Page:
One of the recent topics in my small group at church was “unplugging” or fasting from technology.
Fasting is, of course, an ancient practice, but in the past 50 years or so it has been applied more and more to electronic devices, from the radio to the smartphone.
My group really resonated with the need to take intentional, periodic breaks from the Internet, email, Facebook, Twitter, Pinterest and Instagram as well as the devices that deliver these to our eyes and brains.
A technology fast can be extremely useful, for several reasons.
First, it can help us set aside time for slower but generally more edifying pursuits, from “quantity time” with family to extended sessions of reading, writing and prayer.
I am not new to the concept of the technology fast, but I have only tried out limited versions of it.
As part of the preparation for our discussion, I committed a Saturday to a short, roughly eight-hour fast from the Internet and email.
In the morning, my family and I went out to breakfast and then to a nearby state park for a hike.
After lunch, we had a quiet afternoon and, in addition to some chores, I found that I got a massive amount of reading done, finishing a book and plowing through the stack of journals and magazines that pile up beside my recliner at home.
I checked email and Twitter about 4 p.m. and was done with them for the day.
Second, a fast can help alleviate the stimulation and stress that come with electronic engagement.
Some people in my group find Facebook’s interpersonal dynamics stressful and have abandoned it for months at a time.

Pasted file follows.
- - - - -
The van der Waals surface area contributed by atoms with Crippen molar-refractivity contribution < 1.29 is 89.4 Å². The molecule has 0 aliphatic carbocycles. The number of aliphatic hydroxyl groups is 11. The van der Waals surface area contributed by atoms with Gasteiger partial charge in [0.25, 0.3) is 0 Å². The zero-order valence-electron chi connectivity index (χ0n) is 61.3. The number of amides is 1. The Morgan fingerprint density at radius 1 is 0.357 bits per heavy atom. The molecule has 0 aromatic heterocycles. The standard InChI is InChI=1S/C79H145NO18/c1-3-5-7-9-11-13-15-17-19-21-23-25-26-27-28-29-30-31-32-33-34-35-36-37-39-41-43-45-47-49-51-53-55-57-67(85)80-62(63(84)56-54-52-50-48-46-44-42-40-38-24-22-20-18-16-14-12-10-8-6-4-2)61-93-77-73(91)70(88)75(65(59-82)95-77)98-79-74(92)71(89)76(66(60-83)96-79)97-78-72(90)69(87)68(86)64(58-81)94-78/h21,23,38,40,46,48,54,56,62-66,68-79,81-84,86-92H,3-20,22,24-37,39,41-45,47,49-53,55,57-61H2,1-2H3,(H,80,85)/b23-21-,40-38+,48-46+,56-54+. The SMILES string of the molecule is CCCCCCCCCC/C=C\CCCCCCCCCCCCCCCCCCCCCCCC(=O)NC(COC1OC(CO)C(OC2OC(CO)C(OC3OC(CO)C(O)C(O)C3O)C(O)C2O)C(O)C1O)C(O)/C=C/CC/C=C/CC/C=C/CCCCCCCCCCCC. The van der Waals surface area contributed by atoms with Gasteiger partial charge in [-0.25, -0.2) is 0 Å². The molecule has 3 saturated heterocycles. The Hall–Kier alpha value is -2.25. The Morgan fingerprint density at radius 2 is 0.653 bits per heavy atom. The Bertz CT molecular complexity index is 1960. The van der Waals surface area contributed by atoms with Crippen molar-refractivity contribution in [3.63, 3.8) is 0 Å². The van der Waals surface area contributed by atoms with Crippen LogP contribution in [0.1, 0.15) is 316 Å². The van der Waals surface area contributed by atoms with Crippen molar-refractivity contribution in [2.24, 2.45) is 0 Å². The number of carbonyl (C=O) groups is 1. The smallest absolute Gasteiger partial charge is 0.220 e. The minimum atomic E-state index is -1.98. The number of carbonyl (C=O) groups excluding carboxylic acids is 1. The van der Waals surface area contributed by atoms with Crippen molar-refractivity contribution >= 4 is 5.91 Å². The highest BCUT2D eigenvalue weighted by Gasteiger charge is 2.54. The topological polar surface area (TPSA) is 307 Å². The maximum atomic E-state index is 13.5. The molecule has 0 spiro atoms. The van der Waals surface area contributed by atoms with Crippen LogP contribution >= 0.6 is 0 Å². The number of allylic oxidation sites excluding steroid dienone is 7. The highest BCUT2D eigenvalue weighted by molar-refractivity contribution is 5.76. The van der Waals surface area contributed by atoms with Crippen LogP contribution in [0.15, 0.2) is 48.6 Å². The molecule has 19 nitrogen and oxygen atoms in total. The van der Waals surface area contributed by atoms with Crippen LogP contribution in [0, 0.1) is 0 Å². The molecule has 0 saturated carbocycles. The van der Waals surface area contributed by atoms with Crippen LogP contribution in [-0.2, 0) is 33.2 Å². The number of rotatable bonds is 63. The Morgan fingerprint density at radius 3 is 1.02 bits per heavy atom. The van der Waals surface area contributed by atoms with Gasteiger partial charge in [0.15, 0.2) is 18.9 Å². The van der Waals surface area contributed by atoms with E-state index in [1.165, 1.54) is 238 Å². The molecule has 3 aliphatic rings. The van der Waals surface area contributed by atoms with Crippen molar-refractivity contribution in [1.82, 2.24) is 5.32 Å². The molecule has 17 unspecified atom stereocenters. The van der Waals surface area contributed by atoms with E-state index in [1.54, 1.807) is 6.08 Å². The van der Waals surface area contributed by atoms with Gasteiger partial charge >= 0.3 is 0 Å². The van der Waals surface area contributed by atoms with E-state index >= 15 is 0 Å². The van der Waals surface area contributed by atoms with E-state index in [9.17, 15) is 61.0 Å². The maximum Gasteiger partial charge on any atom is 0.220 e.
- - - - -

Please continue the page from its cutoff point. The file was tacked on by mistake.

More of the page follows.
I find that work emails stress me out the most, and there’s nothing like getting an aggravating message at about 9 p.m. to ruin a night’s sleep.
So for some time, I have set a rough limit of a final email check at about 5:30 p.m., and I don’t generally check it again until I am through my morning routine and on campus the next morning.
This has been a huge improvement for me; it means that most days I have a built-in fast of roughly 15 hours from email.
It also means that I can “batch” process email in the morning and then, ideally, I can leave it alone at least until noon, when I can check and process again.
Finally, unplugging may help us to restore our ability to think, analyze and process long-form material and complicated projects.
Nicholas Carr famously asked six years ago whether Google was “making us stupid,” and that was before the mass distribution of the iPhone, which first appeared in 2007.
Constant interruptions are terrible for productivity, but there may be more fundamental ways in which the digital age is rewiring our brains, making us impatient with complex, lengthy, thoughtful material or conversations.
In any case, there’s nothing that distracts us more than a constantly beeping and vibrating smartphone.
I have turned off virtually all notifications on my phone, but sometimes even that is not enough.
Sometimes we just need to walk away, for short periods or even weeks at a time.
Thomas Kidd is professor of history at Baylor University and is a senior fellow at Baylor’s Institute for Studies of Religion. He is the author of the forthcoming book, “George Whitefield: America’s Spiritual Founding Father.” A version of this article first appeared on The Anxious Bench, where he blogs regularly. It is used with permission. You can follow him via his newsletter or on Twitter @ThomasSKidd.